POINT BREAK Little hand says its time to rock and roll.
  • POINT BREAK Little hand says it's time to rock and roll.

Gerard Butler has dropped out of the Point Break remake, ostensibly because its shooting schedule conflicts with that of his White House Down sequel, but hopefully because he realized remaking Point Break is a futile and offensive task that should never be attempted by anyone ever.

It is being attempted though, with or without Butler. Which means that the role of Bodhi—so memorably played in Kathryn Bigelow's classic by the inimitable Patrick Swayze—is now unclaimed. And as far as I (the world's foremost authority on Point Break) am concerned? That means that there's only one person who can be cast to play this new iteration of Bodhi—the dangerous, bank-robbing surfer whose Buddhist nihilism inspires, teaches, and frightens the driven, impressionable young FBI agent Johnny Utah.

That one person? The person who absolutely must play Bodhi in the Point Break remake?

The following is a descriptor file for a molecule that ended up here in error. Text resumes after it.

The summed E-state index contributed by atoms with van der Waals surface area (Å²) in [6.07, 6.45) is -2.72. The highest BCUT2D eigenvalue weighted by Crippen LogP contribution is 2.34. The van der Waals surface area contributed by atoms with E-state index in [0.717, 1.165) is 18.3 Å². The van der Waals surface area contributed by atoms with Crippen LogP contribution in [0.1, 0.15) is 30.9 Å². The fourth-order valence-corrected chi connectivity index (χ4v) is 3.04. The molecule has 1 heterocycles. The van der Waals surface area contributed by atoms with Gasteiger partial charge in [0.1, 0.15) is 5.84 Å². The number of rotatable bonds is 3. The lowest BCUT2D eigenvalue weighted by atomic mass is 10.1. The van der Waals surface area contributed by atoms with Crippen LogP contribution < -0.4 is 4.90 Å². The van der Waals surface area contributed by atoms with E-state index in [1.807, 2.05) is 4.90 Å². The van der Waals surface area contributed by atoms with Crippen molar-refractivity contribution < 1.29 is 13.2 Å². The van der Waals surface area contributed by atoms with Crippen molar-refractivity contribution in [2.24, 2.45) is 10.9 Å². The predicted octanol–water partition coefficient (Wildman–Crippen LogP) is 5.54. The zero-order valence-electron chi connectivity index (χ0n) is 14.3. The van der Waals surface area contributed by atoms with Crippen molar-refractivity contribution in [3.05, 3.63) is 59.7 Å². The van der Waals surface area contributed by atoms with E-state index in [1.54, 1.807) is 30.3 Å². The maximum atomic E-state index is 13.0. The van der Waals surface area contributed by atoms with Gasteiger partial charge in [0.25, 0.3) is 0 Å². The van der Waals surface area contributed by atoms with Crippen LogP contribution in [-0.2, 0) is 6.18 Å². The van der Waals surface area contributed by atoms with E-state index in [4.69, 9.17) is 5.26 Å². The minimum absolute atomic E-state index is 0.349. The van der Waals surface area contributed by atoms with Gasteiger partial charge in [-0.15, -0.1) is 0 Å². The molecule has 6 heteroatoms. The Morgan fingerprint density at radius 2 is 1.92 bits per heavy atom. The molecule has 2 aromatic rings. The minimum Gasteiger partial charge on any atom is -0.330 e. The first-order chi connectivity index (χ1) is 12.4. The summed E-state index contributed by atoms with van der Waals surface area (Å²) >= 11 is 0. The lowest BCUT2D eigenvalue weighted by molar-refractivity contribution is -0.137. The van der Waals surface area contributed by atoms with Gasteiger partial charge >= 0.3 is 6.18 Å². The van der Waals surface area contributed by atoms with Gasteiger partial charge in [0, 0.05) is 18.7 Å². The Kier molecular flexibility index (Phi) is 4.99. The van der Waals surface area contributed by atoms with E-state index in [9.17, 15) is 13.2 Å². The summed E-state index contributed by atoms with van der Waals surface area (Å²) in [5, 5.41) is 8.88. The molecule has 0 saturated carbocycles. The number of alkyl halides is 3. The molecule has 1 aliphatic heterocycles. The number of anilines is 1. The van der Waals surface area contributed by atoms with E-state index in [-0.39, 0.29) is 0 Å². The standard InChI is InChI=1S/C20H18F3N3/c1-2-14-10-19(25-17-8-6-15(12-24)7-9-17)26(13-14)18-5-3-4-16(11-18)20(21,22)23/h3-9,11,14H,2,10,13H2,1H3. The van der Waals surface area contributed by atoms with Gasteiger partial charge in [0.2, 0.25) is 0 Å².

Keanu Reeves.

As Johnny Utah in the 1991 original, Reeves delivered one of his best performances. (Obnoxious people like to rag on Reeves, because his surfer-dude accent is apparently irresistible to the same sort of halfwits who used to imitate Austin Powers, but dude can be legitimately good when he's cast well, which he was in Point Break.) Remember, if you will, Point Break's powerful, rain-soaked, Australia-set conclusion, in which Bodhi went to surf that great tube in the sky and Johnny flung his now-worthless FBI badge into the ocean. In that moment, the raw, adrenalin-fueled conflict at the heart of the film was turned on its head: Johnny, once the student, became the master.

What better way to continue that sentiment than by casting Reeves as Bodhi—thus making Johnny, from a certain point of view, the true spiritual successor to Bodhi? And thus giving this cynical Point Break rehash some much-needed heart? Reeves could pull the role off like crazy (though not as well as Swayze did, because no one will ever be able to do Bodhi as well as Swayze did), and it'd be a hell of a callback and tribute to the original. And viewers who were too young to have seen—and to have been profoundly influenced by—the original Point Break? They won't know the difference. They'll just know that Bodhi is someone awesome. That Bodhi is someone dangerous. That Bodhi is someone wise. That Bodhi... is Bodhi.

The more I think about this idea, the better I think it is. I demand that this happen.


(Unless it's Gary Busey.)